2005: 226.7 yards per game (7.0 yards per attempt; 20 TDs; 6 INTs)
2006: 236.1 yards per game (8.3 yards per attempt; 29 TDs; 14 INTs)
2007: 257.0 yards per game (9.3 yards per attempt; 32 TDs; 6 INTs)
2008: 213.9 yards per game (9.1 yards per attempt; 33 TDs; 5 INTs)
2009: 236.1 yards per game (9.1 yards per attempt; 28 TDs; 5 INTs)
2010: 184.3 yards per game (6.3 yards per attempt; 12 TDs; 12 INTs)
2011: 185.7 yards per game (7.5 yards per attempt; 13 TDs; 13 INTs)
2012: 146.3 yards per game (6.6 yards per attempt; 13 TDs; 5 INTs)
2013: 170.9 yards per game (6.6 yards per attempt; 11 TDs; 9 INTs)
2014: 179.9 yards per game (6.7 yards per attempt; 18 TDs; 14 INTs)
5 best seasons by a passer since 2005
1. Tim Tebow, 2007 (234-350; 3,286 yards; 32 TDs; 6 INTs)
2. Tim Tebow, 2008 (192-298; 2,746 yards; 30 TDs; 4 INTs)
3. Chris Leak, 2006 (232-365; 2,942 yards; 23 TDs; 13 INTs)
4. Tim Tebow, 2009 (213-314, 2,895 yards; 21 TDs; 5 INTs)
5. Chris Leak, 2005 (235-374; 2,639 yards; 20 TDs; 6 INTs)
5 best seasons by a receiver since 2005
1. Dallas Baker, 2006 (60 catches, 920 yards, 10 TDs)
2. Chad Jackson, 2005 (88 catches, 900 yards, 9 TDs)
3. Riley Cooper, 2009 (51 catches, 961 yards, 9 TDs)
4. Percy Harvin, 2007 (59 catches, 858 yards, 4 TDs)
5. Aaron Hernandez, 2009 (68 catches, 850 yards, 5 TDs)
Florida 27, Tennessee 23; September 16, 2000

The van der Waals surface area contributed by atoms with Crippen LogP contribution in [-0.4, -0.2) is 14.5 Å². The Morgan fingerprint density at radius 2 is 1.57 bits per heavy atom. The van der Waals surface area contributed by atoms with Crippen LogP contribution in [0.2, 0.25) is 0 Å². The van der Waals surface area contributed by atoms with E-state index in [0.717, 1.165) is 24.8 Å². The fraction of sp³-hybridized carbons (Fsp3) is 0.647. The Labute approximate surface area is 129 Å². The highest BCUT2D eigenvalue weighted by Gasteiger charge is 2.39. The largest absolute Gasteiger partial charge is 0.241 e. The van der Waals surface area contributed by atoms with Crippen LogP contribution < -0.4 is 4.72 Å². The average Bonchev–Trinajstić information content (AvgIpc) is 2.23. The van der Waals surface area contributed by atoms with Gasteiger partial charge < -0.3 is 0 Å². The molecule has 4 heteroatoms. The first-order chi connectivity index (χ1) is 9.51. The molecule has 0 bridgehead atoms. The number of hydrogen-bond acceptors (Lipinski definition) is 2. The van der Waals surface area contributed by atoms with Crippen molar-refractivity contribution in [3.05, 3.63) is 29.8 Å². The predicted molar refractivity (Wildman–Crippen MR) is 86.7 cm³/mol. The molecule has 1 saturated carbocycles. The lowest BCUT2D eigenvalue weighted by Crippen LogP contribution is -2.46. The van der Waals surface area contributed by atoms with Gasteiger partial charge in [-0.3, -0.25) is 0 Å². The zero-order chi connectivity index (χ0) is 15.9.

Tennessee folks swear Jabar Gaffney never had control of the 3-yard touchdown pass from Jesse Palmer with 14 seconds to go in the game. The zebras, however, ruled it a catch and it went down as the game-winner. What the Vols tend to forget is that it was only second down, so the 6th-ranked Gators had one more shot at the end zone and in a worst case scenario, Jeff Chandler would have had a chance for a point blank field goal to tie the game and sent it to overtime. And the Gaffney TD wasn’t the only controversial call. Florida had a 5-yard Palmer to Reche Caldwell TD pass called back with 28 seconds to go on a dubious ineligible man downfield penalty. Leading up to the deciding touchdown(s), Jesse Palmer had his finest moment as a Gator, directing Florida 91 yards in 10 plays, completing six passes for 77 yards including a clutch 21-yard strike to Caldwell on a critical third down. Florida fell behind 9-0 and trailed 12-7 at the half as the Gators played bend but don’t break defense to hold the Vols to four field goals including three in the red zone. Florida got a 24-yard Chandler field goal and an 80-yard interception return for a TD by Lito Sheppard to take a 17-12 lead in the third quarter but the Vols countered with a field goal and a Travis Henry touchdown to take a 23-17 lead. Florida cut the lead to 23-20 on Chandler’s second field goal with 7:35 to go in the game. Todd Johnson came through with the clutch defensive play of the fourth quarter when he stopped Henry for a 1-yard loss on third and one from the UF 47 with 2:25 to go. Florida took over on its own nine with 2:00 left in the game and Palmer came through with his greatest drive as a Gator QB. Palmer finished the day with 290 passing yards but he was victimized by at least five dropped passes by UF receivers. The win over the 11th-ranked Vols moved the Gators up to #3 nationally in the next week’s polls.